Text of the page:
Thomas Hanmer (1827-1892) is mostly known as the man which Hanmer Springs is named after – even though he never settled there. He was the first to survey the area in 1852.
Named “Te Whakatakaka O Te O Ahi Tamatea” by the Maori, to the Europeans it was a good route to drive their cattle down from the Marlborough region to Canterbury. Greenstone was found in abundance in the area and as the Maori used Greenstone as currency, it was always a popular area.
The hot springs were discovered by William Jones, a stockman from Culverden who had noticed an odd looking fog in 1859. Thanks to the isolation, the springs remained untouched for 20 years.
In 1879, iron changing sheds were erected and a manager appointed. As bathing was done in the nude, either a pair of pants or a skirt were hoist up a flag pole to let those heading over what sex was using the pool.
In 1881, the government purchased 2560 acres surrounding the springs. By 1914, the pools were noted for their healing element and a sanatorium was built. It burnt to the ground and was replaced with the Queen Mary Hospital in 1916. The hospital dealt with mentally damaged soldiers from World War I, nervous disorders and alcoholic rehabilitation. It was closed in 2003 despite the public outcry.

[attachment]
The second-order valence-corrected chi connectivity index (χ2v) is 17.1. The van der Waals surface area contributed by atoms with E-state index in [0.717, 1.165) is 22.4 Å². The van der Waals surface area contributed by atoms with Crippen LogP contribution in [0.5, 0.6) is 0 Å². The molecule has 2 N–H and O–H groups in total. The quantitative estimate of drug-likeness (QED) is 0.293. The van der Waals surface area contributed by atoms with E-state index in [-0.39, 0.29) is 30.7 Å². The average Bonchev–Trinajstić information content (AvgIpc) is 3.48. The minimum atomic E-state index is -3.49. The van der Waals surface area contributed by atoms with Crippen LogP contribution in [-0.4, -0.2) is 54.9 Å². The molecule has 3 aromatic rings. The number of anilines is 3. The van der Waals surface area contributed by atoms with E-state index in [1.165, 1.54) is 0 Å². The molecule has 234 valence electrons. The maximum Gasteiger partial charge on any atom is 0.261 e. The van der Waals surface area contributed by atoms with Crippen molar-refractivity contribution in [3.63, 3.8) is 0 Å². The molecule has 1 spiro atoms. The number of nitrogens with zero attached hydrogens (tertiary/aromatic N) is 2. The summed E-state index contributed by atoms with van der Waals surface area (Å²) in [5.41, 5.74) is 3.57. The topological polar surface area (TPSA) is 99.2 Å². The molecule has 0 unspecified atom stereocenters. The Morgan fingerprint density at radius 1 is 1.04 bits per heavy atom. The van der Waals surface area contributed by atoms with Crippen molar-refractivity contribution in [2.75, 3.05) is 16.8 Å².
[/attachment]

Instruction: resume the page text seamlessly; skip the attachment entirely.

Thomas Hanmer was lucky to escape with his life when he failed to board the doomed ‘Maria’ which was sailing to Australia in 1851. On board was William Deans who was heading to ‘Homebush’, Sydney to purchase livestock for Homebush – the Deans’ new farm in the Malvern Hills, Canterbury. Thomas was horrified as the ‘Maria’ sunk just off the coast of Wellington. Only a boy survived and William Deans’ body was never recovered. It was Thomas who travelled down to Christchurch to tell John Deans the news of the drowning.